Remember fossil fuels? Like, oil? They were these things we used to use for energy until the resource became too scarce and the cost became too crazy expensive. Good thing we came to our senses and started using other sources of energy…:::like in April 2006, when Nova Scotia Power announced their intent to make a greater investment in wind-generated power. They said they wanted to help stabilize electricity rates for the province, especially after a couple of well-publicized rate hikes. At the time, there were 24 wind turbines operating in Nova Scotia, and Nova Scotia Power generated between 10 and 15 percent of its electricity from renewable resources—but what with the rising cost of oil, NSP wanted to greatly increase that figure. Ultimately, they hoped to go from 40 megawatts of generated wind power—their 2006 figure—to somewhere between 300 and 400 megawatts. And they did. And fossil fuels were never heard from again. It’s great, isn’t it?
March of the Penguins
We’ve been hearing a lot about this Sidney Crosby kid. Apparently, he’s this NHL guy? About 18 years old? Really good, I guess? And from around here? Well, if you’re like us, and you somehow managed to miss seeing Sid while he was growing up in Cole Harbour, and then again while he was playing in the Quebec Major Junior Whatever league, you’ve got one more chance. Sid and his buddies from the Pittsburg Penguins are going to play an exhibition game in the Halifax Metro Centre on September 19. Our prediction: The city will come down with a serious case of Sid-sanity. Or Cros-mosis. Or something like that.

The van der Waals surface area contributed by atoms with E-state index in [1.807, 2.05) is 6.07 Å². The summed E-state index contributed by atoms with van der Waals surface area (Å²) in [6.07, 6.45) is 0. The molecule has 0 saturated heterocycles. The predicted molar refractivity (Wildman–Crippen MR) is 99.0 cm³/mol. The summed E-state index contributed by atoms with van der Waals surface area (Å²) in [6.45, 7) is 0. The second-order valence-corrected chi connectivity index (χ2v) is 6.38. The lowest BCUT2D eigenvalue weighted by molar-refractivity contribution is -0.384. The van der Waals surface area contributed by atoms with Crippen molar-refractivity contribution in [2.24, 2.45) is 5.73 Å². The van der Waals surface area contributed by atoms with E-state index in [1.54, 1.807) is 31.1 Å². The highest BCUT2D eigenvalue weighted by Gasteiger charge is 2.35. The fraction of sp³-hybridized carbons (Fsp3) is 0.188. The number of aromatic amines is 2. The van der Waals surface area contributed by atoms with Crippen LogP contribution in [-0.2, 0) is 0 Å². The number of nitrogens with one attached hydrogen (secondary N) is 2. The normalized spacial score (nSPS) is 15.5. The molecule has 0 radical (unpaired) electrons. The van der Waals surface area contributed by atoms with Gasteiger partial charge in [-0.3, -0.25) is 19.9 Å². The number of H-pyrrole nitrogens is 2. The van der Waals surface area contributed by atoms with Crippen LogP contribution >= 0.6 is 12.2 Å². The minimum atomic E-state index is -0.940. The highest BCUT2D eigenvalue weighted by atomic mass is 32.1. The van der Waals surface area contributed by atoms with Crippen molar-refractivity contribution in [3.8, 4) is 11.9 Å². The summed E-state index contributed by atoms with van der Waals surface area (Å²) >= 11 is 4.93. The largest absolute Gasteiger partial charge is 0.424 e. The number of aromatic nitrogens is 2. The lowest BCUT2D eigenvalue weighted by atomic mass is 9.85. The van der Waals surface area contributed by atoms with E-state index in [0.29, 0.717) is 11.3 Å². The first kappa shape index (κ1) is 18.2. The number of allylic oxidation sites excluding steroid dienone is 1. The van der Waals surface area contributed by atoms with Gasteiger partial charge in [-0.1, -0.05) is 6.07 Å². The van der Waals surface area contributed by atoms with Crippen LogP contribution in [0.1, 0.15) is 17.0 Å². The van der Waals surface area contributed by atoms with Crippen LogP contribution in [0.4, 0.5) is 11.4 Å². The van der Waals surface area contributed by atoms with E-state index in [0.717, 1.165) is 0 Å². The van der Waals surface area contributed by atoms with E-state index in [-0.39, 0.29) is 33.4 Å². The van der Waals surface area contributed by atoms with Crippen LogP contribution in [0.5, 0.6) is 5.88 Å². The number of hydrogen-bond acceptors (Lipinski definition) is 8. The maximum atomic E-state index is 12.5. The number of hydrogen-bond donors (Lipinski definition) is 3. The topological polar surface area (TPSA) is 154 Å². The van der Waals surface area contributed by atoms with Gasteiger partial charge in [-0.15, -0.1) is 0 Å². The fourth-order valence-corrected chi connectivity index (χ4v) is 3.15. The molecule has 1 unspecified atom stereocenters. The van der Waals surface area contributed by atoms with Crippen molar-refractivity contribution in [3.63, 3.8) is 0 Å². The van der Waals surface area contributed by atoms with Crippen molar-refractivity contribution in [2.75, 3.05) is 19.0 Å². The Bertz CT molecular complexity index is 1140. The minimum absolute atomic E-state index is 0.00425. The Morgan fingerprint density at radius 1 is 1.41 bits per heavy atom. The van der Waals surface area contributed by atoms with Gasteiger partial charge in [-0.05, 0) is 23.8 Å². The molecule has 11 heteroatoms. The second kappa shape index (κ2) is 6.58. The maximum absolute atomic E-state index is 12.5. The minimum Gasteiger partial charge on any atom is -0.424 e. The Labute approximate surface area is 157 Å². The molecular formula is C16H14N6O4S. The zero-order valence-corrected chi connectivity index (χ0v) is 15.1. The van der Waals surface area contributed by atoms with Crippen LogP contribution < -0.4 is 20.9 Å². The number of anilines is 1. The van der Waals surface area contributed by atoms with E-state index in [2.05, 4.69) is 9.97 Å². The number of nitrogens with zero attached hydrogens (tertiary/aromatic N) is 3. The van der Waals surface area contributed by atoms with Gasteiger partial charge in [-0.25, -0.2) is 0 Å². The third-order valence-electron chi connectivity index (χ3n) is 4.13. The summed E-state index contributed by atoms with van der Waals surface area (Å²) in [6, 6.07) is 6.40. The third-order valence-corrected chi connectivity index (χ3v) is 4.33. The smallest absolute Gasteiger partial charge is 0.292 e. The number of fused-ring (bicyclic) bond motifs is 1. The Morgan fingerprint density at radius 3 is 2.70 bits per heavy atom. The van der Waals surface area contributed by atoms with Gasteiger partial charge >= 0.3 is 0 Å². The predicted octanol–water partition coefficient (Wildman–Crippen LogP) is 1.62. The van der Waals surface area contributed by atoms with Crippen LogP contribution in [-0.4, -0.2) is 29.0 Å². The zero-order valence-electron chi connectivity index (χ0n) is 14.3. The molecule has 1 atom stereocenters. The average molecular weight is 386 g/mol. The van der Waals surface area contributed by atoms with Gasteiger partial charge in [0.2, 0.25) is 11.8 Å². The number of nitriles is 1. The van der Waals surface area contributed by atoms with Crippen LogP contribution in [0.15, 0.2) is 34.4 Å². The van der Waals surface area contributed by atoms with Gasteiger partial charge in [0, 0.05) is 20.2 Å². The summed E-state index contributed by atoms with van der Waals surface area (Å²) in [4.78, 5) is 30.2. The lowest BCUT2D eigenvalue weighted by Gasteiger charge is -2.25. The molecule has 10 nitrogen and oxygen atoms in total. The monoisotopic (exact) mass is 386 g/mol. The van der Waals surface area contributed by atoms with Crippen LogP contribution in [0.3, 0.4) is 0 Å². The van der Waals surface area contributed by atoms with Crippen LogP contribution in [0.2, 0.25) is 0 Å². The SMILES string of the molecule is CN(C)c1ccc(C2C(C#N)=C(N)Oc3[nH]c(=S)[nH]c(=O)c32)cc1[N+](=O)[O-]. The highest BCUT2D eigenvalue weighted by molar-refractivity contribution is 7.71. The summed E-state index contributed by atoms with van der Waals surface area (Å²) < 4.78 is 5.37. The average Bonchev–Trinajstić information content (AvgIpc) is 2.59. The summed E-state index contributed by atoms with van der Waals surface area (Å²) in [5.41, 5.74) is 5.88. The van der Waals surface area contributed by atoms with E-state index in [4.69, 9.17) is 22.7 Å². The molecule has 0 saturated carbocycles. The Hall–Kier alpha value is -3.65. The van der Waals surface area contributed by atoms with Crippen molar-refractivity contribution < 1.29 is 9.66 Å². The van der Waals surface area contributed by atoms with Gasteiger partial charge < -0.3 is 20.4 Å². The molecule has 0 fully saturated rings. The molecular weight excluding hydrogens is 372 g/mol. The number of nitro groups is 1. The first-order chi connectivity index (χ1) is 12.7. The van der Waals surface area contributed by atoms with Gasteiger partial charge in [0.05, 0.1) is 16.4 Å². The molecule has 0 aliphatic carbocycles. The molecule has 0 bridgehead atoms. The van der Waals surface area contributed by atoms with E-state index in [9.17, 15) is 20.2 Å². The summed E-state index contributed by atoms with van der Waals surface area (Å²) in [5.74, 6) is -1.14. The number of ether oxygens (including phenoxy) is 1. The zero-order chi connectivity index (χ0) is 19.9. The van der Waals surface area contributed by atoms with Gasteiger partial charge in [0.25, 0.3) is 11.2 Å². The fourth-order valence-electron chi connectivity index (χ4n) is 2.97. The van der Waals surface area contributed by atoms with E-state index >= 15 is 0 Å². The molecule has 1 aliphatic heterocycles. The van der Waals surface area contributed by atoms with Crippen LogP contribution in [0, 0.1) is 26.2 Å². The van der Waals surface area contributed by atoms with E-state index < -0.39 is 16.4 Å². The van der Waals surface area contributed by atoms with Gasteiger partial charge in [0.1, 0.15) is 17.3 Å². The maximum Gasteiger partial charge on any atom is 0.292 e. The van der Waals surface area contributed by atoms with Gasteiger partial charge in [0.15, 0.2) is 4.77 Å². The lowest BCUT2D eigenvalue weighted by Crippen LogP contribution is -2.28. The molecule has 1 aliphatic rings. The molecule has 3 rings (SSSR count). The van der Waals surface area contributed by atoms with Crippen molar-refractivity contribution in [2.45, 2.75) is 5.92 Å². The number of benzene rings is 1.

No cash for grass
City council rejected a plan from senior recreational staff on Tuesday recommending a fee increase for users of municipal sports fields. The city currently makes almost $60,000 a year from field fees, a figure that would have risen dramatically if the new recommendations had been adopted by council (by 2008, the income from municipal sports fields would have risen to just over $225,000). Most of that new income would have been channelled back into field maintenance, but after some debate, council decided that the fields would have to find another source of funding.
The on-going Sensations strip club saga took an unexpected turn last Thursday during the final day of a Nova Scotia Utility and Review Board hearing into the renewal of the club’s liquor licence: it was revealed that part-time bar supervisor Mark Wayne Smith had been previously convicted of possessing child pornography. Smith had also been under curfew since November 2005 for producing what court records refer to as an “illegal substance.” The convictions came as news to club manager Javis Roberts, who said he was unaware of Smith’s criminal background when he hired him roughly three months ago. Smith has consequently been fired by the club, and Sensations’ owners now say a criminal records check will be required for all of their employees.
The Utility and Review Board hearing ended last week; the board now has a maximum of 90 days to make a decision regarding Sensations’ licence, but a decision is more likely to come sometime in the next couple of weeks.
News yous can use: firstname.lastname@example.org